“Physiologically we’re discovering that not every calorie is equal.”
Dr. Siddahrta Mukherjee, Columbia University Medical Center
Amen. Each gram of fat contains roughly the same calories, yet the nutritional value of fat varies greatly across different saturated fats, in saturated fats versus monounsaturated fats, in omega-3 vs. omega-6 polyunsaturated fatty acids (PUFA), in long-chain PUFAs compared to other PUFAs, and trans fats (natural and industrial).
And just to make things even more complicated, the balance in intakes across different fatty acids has a big impact on health outcomes. See our “Primer on the Fatty Acids in Milk” for more insight.
Cutting-edge science carried out in Mukherjee’s lab suggests that changes in diet capable of lowering insulin levels can reinforce the effectiveness of drug-based therapies treating patients with lymphoma and endometrial cancer.
One of the most common cancer mutations is in an enzyme called PI3K. Cancers stemming from PI3K are proving hard to treat with medications, a shortcoming that is impacting many people since the PI3K enzyme is present in about 40% of breast cancer cases.
During research on a new drug, Aliqopa, Mukherjee’s team noticed that several patients became diabetic, leading to spikes in insulin production. And then, they realized the increase in insulin was reactivating a mutated genetic pathway that was promoting the growth of cancerous cells.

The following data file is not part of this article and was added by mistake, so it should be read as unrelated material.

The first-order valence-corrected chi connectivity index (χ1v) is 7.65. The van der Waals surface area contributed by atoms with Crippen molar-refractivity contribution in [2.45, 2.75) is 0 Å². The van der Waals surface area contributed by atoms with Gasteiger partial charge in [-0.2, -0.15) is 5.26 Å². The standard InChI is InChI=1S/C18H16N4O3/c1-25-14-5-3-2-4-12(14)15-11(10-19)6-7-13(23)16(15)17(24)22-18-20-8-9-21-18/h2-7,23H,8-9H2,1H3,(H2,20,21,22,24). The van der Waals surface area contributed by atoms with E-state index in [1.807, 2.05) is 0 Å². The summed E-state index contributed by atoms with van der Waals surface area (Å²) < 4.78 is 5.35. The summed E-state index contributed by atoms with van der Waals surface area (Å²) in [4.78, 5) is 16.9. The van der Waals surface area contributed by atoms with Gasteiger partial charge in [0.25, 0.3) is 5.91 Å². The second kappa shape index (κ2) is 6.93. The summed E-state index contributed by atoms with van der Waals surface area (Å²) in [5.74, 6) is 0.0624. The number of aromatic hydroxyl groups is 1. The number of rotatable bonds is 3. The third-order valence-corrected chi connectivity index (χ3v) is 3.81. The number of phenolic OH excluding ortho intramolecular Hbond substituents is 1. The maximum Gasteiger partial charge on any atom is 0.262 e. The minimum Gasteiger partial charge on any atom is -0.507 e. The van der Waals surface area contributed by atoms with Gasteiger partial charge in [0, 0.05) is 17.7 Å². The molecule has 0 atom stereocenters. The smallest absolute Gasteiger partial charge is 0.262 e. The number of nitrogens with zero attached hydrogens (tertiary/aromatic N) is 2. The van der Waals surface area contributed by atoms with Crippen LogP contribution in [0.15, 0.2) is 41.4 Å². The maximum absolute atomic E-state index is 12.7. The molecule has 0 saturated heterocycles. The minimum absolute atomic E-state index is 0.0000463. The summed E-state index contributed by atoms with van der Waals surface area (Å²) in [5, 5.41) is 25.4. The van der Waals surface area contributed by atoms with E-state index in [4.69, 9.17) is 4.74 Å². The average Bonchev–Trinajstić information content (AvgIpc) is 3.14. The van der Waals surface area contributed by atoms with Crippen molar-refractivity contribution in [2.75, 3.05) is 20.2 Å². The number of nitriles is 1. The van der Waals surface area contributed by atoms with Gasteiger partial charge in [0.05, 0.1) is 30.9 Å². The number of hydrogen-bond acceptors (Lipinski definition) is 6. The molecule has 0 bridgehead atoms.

The hope is that a high-fat, low-carbohydrate diet will suppress the production of insulin, and retard the proliferation of the cancer cells enough so that the added impact of the medication will actually trigger remission.
Mukherjee and colleagues have already demonstrated this potential in an animal model, and conclude that dietary interventions may “provide a means to significantly increase treatment efficacy for patients with a myriad of tumor types.”
Other research has shown that cancer cells are disproportionally dependent on the amino acid serine. This is because healthy cells can manufacture their own serine, but cancer cells depend on dietary sources. Cutting protein-based sources of serine in the diet tends to starve cancer cells and enhance the efficacy of drug therapy.
The recognition that diet can help starve or suppress cancer cells opens up a whole new dimension when discussing and defining “nutritional quality.” It drives home the point that people differ in what they need from their food, and that it’s time to abandon the notion that nutritional quality is monolithic.
Hopkins Benjamin D et al. (2018). “Suppression of insulin feedback enhances the efficacy of PI3K inhibitors,” Nature.
Hannah Devlin, “Top oncologist to study effect of diet on cancer drugs,” The Guardian, July 9, 2018.